I am not exaggerating when I say that street crossing in Delhi requires technique. There are barely any crosswalks or stoplights, and everyone shares the road: huge trucks, cars, auto-rickshaws, bicycle-rickshaws, cabs, animals, fruit and vegetable sellers, and of course, pedestrians. There are a lot of short stops and near misses, the quality of the roads range greatly, and people tend to drive closer to one another. Also, lane lines are just there for fun. People drive in between lanes, outside of lanes, on the median, and often enough on the other side of the street to the point where, on certain streets, it is hard to tell which side is the correct one.
There is really no safe way to cross a street, but here are some techniques I’ve managed to glean so far to minimize the terror:
- Find an experienced street crosser and stand about a foot away from them, downstream. When they go, you go. Don’t hesitate.
- Lock eye contact with the driver before you walk in front of his car. Nick, another Fulbrighter here phrases it “staring into the eye of the bull”, which I think epitomizes how you feel at that point.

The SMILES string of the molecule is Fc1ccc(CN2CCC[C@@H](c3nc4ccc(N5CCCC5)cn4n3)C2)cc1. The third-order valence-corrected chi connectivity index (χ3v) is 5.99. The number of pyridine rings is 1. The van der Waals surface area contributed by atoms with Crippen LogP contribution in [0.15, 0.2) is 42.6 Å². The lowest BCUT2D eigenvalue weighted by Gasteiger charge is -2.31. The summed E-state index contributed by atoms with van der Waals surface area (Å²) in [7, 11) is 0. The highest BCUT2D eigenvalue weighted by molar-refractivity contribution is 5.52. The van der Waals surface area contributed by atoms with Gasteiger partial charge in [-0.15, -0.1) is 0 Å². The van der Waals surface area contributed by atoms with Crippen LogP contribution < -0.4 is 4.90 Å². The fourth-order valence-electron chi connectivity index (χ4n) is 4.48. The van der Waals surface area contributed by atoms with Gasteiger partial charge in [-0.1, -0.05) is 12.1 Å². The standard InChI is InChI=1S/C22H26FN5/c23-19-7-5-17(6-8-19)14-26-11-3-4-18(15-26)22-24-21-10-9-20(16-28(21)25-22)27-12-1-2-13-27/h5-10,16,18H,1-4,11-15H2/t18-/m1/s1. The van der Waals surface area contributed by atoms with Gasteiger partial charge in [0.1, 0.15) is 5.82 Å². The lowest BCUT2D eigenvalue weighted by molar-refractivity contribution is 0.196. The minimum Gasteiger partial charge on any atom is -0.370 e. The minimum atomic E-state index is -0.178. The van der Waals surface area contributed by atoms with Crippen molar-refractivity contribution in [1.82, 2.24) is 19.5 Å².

- Look the way you’re not used to looking. In fact, look in every way possible. It’s hard to know where something will be coming from. Also look down, as you never know what you might be stepping on or into.
- Don’t run. if you make sudden or unpredictable movements you are more likely to be hit by a vehicle or to attract an entourage of any number of stray dogs. (this said, the first time kelly and I went from the hotel to the train station, we basically ran screaming across every street. for good reason.) It should also be mentioned that if the pace of a new yorker jaywalking is a brisk walk to a slow jog, the pace of a Delhi-ite crossing the street is a casual swaggering saunter, even if it involves a near miss by a city bus. I am constantly amazed at their nonchalance.